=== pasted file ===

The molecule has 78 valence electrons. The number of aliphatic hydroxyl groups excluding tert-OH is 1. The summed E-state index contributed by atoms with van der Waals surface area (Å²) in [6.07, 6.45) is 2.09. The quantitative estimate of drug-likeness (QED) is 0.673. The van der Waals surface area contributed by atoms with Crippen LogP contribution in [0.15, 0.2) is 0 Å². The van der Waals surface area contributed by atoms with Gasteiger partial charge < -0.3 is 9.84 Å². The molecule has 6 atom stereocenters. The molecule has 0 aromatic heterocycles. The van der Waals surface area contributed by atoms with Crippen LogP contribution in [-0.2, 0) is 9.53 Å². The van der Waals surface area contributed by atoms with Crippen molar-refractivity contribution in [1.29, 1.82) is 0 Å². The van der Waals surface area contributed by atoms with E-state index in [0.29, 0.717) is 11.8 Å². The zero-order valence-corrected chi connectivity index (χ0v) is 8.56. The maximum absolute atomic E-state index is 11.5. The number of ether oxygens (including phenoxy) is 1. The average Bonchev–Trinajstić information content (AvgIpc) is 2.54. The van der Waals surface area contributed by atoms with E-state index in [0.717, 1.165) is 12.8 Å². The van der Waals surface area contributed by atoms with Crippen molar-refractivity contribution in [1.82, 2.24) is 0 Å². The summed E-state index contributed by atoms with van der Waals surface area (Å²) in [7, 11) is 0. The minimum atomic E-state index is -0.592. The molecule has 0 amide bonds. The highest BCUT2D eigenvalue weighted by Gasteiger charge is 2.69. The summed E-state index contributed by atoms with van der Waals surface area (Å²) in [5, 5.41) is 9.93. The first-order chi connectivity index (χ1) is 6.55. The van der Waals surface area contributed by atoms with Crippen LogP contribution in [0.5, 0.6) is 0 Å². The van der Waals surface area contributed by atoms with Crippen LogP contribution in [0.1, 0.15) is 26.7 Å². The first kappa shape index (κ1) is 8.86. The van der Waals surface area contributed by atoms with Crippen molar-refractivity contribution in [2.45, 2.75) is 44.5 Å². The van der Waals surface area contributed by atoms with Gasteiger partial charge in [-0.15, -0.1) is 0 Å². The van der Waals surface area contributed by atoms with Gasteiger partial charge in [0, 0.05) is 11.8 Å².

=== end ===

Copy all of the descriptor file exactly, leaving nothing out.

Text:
The molecule has 78 valence electrons. The number of aliphatic hydroxyl groups excluding tert-OH is 1. The summed E-state index contributed by atoms with van der Waals surface area (Å²) in [6.07, 6.45) is 2.09. The quantitative estimate of drug-likeness (QED) is 0.673. The van der Waals surface area contributed by atoms with Crippen LogP contribution in [0.15, 0.2) is 0 Å². The van der Waals surface area contributed by atoms with Gasteiger partial charge < -0.3 is 9.84 Å². The molecule has 6 atom stereocenters. The molecule has 0 aromatic heterocycles. The van der Waals surface area contributed by atoms with Crippen LogP contribution in [-0.2, 0) is 9.53 Å². The van der Waals surface area contributed by atoms with Crippen molar-refractivity contribution in [1.29, 1.82) is 0 Å². The van der Waals surface area contributed by atoms with E-state index in [0.29, 0.717) is 11.8 Å². The zero-order valence-corrected chi connectivity index (χ0v) is 8.56. The maximum absolute atomic E-state index is 11.5. The number of ether oxygens (including phenoxy) is 1. The average Bonchev–Trinajstić information content (AvgIpc) is 2.54. The van der Waals surface area contributed by atoms with E-state index in [0.717, 1.165) is 12.8 Å². The van der Waals surface area contributed by atoms with Crippen molar-refractivity contribution in [1.82, 2.24) is 0 Å². The summed E-state index contributed by atoms with van der Waals surface area (Å²) in [7, 11) is 0. The minimum atomic E-state index is -0.592. The molecule has 0 amide bonds. The highest BCUT2D eigenvalue weighted by Gasteiger charge is 2.69. The summed E-state index contributed by atoms with van der Waals surface area (Å²) in [5, 5.41) is 9.93. The first-order chi connectivity index (χ1) is 6.55. The van der Waals surface area contributed by atoms with Crippen LogP contribution in [0.5, 0.6) is 0 Å². The van der Waals surface area contributed by atoms with Crippen LogP contribution in [0.1, 0.15) is 26.7 Å². The first kappa shape index (κ1) is 8.86. The van der Waals surface area contributed by atoms with Crippen molar-refractivity contribution in [2.45, 2.75) is 44.5 Å². The van der Waals surface area contributed by atoms with Gasteiger partial charge in [-0.15, -0.1) is 0 Å². The van der Waals surface area contributed by atoms with Gasteiger partial charge in [0, 0.05) is 11.8 Å².